Turkish Foreign Minister Ahmet Davutoglu
Turkish Foreign Minister Ahmet Davutoglu Reuters

Turkish Foreign Minister Ahmet Davutoglu claimed on Thursday that the regime of Syrian President Bashar Al-Assad and the Al-Qaeda affiliate the Islamic State of Iraq and the Levant (ISIS) are “backstage partners,” Al Arabiya reported.

“Certain circles showcase threats of al-Qaeda and Islamic State of Iraq and the Levant so as to manufacture a perception that the Assad regime is the lesser of two evils, trying to cover up the oppression of a regime which is responsible for the killings of over 150,000 people,” Davutoglu was quoted as having said in a televised interview.

“The regime and the ISIS are backstage partners,” he claimed, according to Al Arabiya.

The Turkish minister said a “psychological war” was being waged against his country with claims that it is supporting extremist terrorists in Syria.

“The Syrian regime accuses the opposition with terrorism and thus they gain legitimacy to suppress the so-called act of terrorism with a bigger act of violence,” he said. “This situation triggers more clashes.”

The Syrian civil war has gotten more complex in recent days, as several groups of Syrian rebels united for the purpose of launching a new “revolution” against ISIS, which is part of a group of jihadist rebels that declared Aleppo to be an independent Islamist state. ISIS members have summarily executed members of the Western-backed rebel groups.

The fighting between rebels killed at least 50 Syrian rebels on Sunday alone. On Wednesday, Syrian Islamist rebels from the Islamic Front said they had captured a key Al-Qaeda base in Aleppo.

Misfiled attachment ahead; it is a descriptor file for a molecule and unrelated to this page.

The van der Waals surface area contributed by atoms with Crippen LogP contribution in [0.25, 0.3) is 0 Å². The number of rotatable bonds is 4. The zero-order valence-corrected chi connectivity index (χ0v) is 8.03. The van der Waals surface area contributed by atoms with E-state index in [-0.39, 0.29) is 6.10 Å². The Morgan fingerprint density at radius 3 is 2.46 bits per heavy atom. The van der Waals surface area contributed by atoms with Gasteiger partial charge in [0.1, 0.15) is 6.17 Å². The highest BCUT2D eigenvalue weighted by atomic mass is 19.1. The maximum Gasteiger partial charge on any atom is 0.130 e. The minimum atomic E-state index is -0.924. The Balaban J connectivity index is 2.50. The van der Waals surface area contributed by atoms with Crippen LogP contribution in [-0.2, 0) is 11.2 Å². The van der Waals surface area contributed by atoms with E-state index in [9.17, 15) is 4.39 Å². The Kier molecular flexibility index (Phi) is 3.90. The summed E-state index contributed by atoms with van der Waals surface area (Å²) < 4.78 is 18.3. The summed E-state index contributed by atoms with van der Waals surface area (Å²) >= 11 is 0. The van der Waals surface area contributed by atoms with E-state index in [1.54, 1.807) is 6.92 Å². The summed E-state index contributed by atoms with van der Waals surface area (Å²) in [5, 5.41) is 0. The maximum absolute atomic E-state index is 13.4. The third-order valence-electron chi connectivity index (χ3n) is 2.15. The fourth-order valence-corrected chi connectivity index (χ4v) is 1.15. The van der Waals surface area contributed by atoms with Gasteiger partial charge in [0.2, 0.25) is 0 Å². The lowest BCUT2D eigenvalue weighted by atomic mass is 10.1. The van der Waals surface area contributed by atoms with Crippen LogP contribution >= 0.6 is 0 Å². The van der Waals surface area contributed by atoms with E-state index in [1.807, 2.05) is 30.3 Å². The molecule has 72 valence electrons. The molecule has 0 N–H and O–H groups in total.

Last week, the Western-backed Syrian National Coalition (SNC) made similar accusations to those of Davutoglu’s, accusing ISIS of having ties to the Syrian regime, after fighters from the group killed an opposition doctor in northern Syria.

Davutoglu stressed that the Syrian opposition National Coalition should attend a peace conference scheduled for January 22 in Geneva. He said Iran, an ally of President Assad, could attend if it accepts conditions agreed on in Geneva 1.

Turkey is a vocal critic of Syrian President Bashar Al-Assad and has openly supported the rebels fighting his regime, but has always denied arming them.

Turkish Prime Minister Recep Tayyip Erdogan has been especially vocal about ousting Assad, branding him “a terrorist who uses state terror”. After a chemical weapons attack near Damascus in August, Erdogan called for military intervention in Syria that would topple Assad’s regime.

The heightened tensions between Turkey and Syria have led to several cross-border incidents, including the explosion of a Syrian mortar in Turkish territory, which killed five civilians last year. Last week, Turkish security forces seized a truck laden with weapons bound for Syria and arrested three people.

That incident was blamed on IHH, the same organization that was behind the 2010 flotilla aimed at breaking Israel’s naval blockade of Hamas-controlled Gaza.